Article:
By Wendy Jasson da Costa and Angela Quintal
Rogue councillor Badih Chaaban had visions of wresting control of Cape Town from the DA and he needed a "decent black man" to help him do the job and create a party with a national footprint.
According to the recording of a meeting Chaaban had with ID councillor Trevor Trout on May 2, the man was none other than then DA leadership candidate Joe Seremane.
In the recording Chaaban talks of how he had a two-hour meeting with Seremane.
"He's coming aboard, because I need a decent black man that served six years in Robben Island, that has got the credentials."
Seremane, however, never did grab the opportunity.
"Why should I have left a big national party like the DA for a party that is not even a regional party?"
Chaaban had continuously pestered him for a meeting, until he "relented out of sheer curiosity".
"I did not know who he was, but I keep an open-door policy. Better to deal with the devil you know, than you don't know."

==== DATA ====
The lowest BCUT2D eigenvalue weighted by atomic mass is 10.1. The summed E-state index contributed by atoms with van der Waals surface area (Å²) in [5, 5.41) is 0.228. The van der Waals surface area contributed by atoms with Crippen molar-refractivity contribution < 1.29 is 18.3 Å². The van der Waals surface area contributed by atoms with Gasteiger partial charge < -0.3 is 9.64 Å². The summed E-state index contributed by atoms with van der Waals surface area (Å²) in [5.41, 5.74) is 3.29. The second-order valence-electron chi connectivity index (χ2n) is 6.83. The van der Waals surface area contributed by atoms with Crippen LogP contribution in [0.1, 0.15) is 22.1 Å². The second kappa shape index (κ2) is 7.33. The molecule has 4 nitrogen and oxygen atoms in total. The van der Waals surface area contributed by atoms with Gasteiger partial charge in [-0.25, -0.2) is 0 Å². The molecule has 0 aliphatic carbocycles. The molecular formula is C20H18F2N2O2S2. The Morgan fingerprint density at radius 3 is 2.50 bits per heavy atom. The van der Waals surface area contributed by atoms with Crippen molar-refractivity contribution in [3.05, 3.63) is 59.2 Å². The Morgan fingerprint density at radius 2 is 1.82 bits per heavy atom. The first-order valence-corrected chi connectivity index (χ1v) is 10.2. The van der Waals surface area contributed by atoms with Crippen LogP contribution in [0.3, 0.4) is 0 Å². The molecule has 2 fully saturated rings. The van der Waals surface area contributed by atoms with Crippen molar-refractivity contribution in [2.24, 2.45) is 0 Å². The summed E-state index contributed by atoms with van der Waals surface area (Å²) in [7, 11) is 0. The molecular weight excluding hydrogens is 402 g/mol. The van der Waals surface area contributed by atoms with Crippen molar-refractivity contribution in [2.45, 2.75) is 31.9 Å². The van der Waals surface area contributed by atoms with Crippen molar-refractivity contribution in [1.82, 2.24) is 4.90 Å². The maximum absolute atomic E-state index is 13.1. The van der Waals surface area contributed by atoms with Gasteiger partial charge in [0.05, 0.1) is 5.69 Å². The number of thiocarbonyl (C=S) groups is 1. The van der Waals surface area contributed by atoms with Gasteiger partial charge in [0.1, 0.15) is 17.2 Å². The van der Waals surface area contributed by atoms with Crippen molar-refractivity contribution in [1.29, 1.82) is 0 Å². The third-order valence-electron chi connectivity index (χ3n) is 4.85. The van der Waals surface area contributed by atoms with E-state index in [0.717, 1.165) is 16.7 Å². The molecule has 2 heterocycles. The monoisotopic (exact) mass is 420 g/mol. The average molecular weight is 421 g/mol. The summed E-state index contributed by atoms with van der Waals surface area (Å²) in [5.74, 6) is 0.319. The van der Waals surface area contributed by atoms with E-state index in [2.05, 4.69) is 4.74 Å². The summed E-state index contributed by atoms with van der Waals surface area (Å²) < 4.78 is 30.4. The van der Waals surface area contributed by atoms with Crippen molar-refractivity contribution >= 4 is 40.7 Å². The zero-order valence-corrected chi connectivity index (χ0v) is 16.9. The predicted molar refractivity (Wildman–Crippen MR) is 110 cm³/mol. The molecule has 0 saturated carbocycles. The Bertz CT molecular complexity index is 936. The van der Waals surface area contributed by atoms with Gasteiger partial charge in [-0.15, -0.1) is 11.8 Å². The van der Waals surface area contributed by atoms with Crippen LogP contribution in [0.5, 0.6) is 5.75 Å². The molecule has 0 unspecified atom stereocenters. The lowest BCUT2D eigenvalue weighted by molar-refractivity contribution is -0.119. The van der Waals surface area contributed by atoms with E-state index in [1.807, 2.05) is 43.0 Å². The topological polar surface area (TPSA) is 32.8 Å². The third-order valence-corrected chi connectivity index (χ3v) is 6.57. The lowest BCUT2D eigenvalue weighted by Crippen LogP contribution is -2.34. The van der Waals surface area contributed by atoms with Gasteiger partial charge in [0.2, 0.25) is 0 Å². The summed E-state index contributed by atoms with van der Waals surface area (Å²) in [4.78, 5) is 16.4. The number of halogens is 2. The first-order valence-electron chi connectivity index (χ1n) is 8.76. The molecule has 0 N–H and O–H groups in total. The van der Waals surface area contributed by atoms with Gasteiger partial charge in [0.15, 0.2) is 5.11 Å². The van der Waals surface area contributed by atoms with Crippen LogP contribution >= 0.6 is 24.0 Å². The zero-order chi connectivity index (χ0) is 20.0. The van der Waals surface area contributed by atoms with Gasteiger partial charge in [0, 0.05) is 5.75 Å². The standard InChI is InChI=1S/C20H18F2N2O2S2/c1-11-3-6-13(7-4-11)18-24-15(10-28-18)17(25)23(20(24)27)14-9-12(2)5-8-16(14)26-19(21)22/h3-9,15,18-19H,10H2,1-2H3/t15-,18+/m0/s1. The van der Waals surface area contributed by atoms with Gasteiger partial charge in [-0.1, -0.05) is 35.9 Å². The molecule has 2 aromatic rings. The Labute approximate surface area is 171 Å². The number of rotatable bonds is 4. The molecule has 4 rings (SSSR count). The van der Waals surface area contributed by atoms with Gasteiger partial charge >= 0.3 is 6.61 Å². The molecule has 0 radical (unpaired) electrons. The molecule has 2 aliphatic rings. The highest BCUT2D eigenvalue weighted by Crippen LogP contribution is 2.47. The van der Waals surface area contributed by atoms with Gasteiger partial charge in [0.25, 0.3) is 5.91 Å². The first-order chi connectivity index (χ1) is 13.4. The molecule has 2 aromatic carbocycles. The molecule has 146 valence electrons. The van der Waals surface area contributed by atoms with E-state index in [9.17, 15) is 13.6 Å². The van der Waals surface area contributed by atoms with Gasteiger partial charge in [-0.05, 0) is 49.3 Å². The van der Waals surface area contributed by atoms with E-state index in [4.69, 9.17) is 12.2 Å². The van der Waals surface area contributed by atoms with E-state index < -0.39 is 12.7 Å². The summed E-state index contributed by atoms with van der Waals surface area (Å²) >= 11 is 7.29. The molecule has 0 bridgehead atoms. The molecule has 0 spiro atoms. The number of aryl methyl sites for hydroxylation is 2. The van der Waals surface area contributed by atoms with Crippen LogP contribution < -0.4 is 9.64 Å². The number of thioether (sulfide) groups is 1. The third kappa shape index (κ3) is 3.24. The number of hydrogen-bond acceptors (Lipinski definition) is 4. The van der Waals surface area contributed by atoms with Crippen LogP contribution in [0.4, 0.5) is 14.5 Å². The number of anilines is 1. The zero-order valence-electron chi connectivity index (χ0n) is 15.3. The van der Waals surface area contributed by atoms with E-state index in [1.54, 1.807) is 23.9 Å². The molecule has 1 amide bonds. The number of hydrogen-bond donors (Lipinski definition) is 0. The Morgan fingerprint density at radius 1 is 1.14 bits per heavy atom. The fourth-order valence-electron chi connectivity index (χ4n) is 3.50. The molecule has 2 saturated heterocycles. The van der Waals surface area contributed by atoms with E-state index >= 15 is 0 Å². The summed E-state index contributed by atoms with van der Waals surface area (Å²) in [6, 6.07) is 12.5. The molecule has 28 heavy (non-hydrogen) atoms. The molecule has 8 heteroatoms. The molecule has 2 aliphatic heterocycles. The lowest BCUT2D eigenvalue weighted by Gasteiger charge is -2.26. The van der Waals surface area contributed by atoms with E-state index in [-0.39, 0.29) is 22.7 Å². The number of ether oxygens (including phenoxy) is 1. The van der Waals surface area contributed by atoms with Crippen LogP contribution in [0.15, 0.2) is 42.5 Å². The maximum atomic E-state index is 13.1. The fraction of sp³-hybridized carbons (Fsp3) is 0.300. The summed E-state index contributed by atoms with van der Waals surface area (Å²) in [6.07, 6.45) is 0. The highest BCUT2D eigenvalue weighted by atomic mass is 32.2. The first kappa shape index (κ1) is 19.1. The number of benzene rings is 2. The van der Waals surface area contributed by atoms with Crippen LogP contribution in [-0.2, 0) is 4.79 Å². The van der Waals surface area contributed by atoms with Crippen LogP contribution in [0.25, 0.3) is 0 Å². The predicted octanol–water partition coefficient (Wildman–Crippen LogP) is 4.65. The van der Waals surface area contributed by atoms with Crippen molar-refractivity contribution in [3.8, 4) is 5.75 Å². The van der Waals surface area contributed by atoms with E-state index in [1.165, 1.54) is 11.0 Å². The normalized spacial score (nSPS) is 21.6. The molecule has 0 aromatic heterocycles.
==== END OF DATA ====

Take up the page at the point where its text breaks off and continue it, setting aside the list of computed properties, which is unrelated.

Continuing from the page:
The meeting occurred on the eve of the DA leadership elections in May when Seremane's leadership prospects remained uncertain. He said yesterday he was fetched at his office and taken to Chaaban's Milnerton home - an "imposing, huge mansion".
There he was told of plans to form a new party and Chaaban promised that he (Seremane) would play a prominent role in the new organisation.
"I gave him a hearing, thoroughly. I expressed no opinion," said Seremane.
Chaaban, who has been accused of enticing councillors to join his party, had not offered him any money.
However, Chaaban had pointed out that the DA was racist and Seremane did not belong there.
Seremane said he had made "no promise" to Chaaban and what he learnt about him afterwards made him realise he was not the kind of person he wanted to talk to.
On Friday, Seremane said he had continuously been targeted by people, even those in the Cabinet, to cross the floor because he was seen as a black man in a white party.
"I have been called a coconut. A house nigger."
But he said he was happy with his political home and called for political stability in the country and specifically in the Western Cape.